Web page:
Judge Orders Sheriff to Let 50% of Inmates Go Free

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On Friday, a Superior Court judge ordered the Orange County sheriff to reduce the number of inmates currently in the county’s jail system by 50 percent to help slow down the spread of COVID-19.

According to the Los Angeles Times, the move was a response to the American Civil Liberties Union’s April lawsuit against Orange County Sheriff Don Barnes. The suit sought to release medically vulnerable and disabled inmates, including a needed measure to protect the coronavirus’s remaining detainees. 

The outlet reported that Judge Peter Wilson ruled that the sheriff violated the individuals’ state constitutional rights in custody, particularly the ones more susceptible to contracting and falling ill to the virus. The judge said that Barnes showed “deliberate indifference” to the threat that the pandemic poses to the immunocompromised and elders. 

Judge Wilson concluded, “conditions in the jail do not permit proper social distancing,” adding that there is no mandatory testing of staff or asymptomatic detainees and without strictly enforced masks policy for all staff’s interaction with inmates.” 

In a statement, Barnes responded that the department was “evaluating the order, its impacts, and our options for appeal.” 



According to the Sheriff, should the order stands, more than 1,800 inmates will be released.

Barnes said several of the inmates are in pre-trial status or have been convicted of violent crimes. Releasing them into the community would put the people at substantial risk, not to mention the impact on the victims of the crimes. 

The Los Angeles Times further reported that the order includes all congregated living areas – dormitories, barracks-style housing, and multi-person cells to be reduced by 50 percent. The judge apparently instructed Barnes to submit a release plan by December 31 listing all medically vulnerable inmates.

The reductions would be “until the current COVID-19 emergency is declared terminated,” also seeking to impose a strict policy for staff to wear face masks when they are within six feet of an inmate.”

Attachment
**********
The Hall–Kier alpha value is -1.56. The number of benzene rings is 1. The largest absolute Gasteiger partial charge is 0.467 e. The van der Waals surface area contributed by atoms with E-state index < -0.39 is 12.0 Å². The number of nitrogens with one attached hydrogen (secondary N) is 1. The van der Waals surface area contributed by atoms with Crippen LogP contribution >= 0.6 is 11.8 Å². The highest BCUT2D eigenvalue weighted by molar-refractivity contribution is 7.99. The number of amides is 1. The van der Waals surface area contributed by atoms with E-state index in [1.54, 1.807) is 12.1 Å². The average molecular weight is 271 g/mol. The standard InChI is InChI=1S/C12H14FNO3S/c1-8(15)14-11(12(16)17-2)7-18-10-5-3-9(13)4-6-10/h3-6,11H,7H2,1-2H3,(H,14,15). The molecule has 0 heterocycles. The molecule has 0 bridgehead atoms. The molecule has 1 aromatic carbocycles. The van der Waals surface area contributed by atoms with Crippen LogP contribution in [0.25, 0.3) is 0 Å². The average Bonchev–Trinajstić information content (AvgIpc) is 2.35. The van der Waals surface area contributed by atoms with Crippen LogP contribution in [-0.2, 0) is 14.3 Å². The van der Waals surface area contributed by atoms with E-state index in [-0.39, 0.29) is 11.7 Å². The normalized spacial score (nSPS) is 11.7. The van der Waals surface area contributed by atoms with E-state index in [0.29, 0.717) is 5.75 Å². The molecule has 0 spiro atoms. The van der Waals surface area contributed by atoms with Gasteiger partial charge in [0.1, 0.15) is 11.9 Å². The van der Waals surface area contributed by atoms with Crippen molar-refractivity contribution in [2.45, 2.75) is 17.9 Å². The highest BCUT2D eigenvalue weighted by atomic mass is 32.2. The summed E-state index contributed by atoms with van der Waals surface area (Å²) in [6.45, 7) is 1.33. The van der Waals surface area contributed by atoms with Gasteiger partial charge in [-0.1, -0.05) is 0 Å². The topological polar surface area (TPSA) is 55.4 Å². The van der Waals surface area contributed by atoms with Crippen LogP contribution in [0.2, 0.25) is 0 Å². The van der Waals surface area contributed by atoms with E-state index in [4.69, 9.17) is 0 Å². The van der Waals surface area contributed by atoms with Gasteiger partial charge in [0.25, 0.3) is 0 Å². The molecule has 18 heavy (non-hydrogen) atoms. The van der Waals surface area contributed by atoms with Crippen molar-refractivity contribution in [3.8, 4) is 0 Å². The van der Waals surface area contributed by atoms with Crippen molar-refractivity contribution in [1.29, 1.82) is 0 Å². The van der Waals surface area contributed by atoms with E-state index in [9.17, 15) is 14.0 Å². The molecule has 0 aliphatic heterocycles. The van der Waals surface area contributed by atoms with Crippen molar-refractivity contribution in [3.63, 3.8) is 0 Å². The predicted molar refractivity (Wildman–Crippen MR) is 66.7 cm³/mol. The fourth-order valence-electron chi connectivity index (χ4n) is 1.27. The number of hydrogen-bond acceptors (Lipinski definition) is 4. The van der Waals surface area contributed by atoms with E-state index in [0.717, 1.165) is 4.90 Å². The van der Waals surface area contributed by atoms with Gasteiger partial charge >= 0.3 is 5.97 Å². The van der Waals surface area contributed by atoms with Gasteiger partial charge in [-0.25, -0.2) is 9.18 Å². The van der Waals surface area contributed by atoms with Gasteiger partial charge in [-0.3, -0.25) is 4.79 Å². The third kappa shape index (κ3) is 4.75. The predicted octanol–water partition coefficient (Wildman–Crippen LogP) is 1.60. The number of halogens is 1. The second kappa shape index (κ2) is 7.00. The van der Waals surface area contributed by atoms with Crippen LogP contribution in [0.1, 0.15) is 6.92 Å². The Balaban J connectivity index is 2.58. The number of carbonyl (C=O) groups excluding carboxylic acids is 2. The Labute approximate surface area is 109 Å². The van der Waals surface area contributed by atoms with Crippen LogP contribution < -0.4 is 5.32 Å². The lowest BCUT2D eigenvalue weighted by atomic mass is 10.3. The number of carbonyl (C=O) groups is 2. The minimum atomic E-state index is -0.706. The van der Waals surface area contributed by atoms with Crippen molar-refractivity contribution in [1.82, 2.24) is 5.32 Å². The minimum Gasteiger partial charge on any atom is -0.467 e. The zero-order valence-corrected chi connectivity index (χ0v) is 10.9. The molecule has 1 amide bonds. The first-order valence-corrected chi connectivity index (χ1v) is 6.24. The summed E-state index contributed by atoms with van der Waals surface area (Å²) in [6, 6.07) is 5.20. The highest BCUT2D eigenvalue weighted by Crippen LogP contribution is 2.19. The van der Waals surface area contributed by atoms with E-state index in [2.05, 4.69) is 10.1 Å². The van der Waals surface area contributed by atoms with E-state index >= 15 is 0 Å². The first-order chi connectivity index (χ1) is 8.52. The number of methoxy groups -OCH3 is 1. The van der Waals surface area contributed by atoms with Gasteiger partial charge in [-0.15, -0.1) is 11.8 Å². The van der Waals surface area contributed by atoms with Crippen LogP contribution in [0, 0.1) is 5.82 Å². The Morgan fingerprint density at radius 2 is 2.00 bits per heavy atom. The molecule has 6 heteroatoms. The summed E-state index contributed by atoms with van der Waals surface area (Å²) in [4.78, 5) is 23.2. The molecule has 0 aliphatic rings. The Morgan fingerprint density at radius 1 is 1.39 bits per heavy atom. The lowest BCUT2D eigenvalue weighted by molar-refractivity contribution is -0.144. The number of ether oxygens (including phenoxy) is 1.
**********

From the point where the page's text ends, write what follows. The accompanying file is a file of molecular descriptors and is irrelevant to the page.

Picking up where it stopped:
The Orange County’s jail system was considered the second-largest in California before the pandemic. However, a Sheriff Department’s spokesperson told The Daily Wire that she couldn’t confirm that the same is still the case.

Barnes reduced the jail population last spring by about 45 percent and was later instructed by a court to release more detainees, including some sex offenders. 

The agency said that the average daily jail count declined to 2,826 on May 11 during the wave of COVID-19 cases. The number steadily increased to 3,628 but still below the 6,159 capacity. 

None have died in the 691 inmates who tested COVID-19 positive in Orange County since March. Only three were admitted to hospitals for treatment.   

Jails conditions and policy coordinator at the ACLU of Southern California Daisy Ramirez said that “this victory belongs to the incarcerated people who had the courage to speak out about Sheriff Barnes’s failed response to COVID-19.”

Ramirez continued, “Their resistance and leadership will save lives.” Apparently, the Orange County hospitals are nearing maximum capacity. She said the court’s decision would help prevent the medical facilities from being totally overwhelmed.


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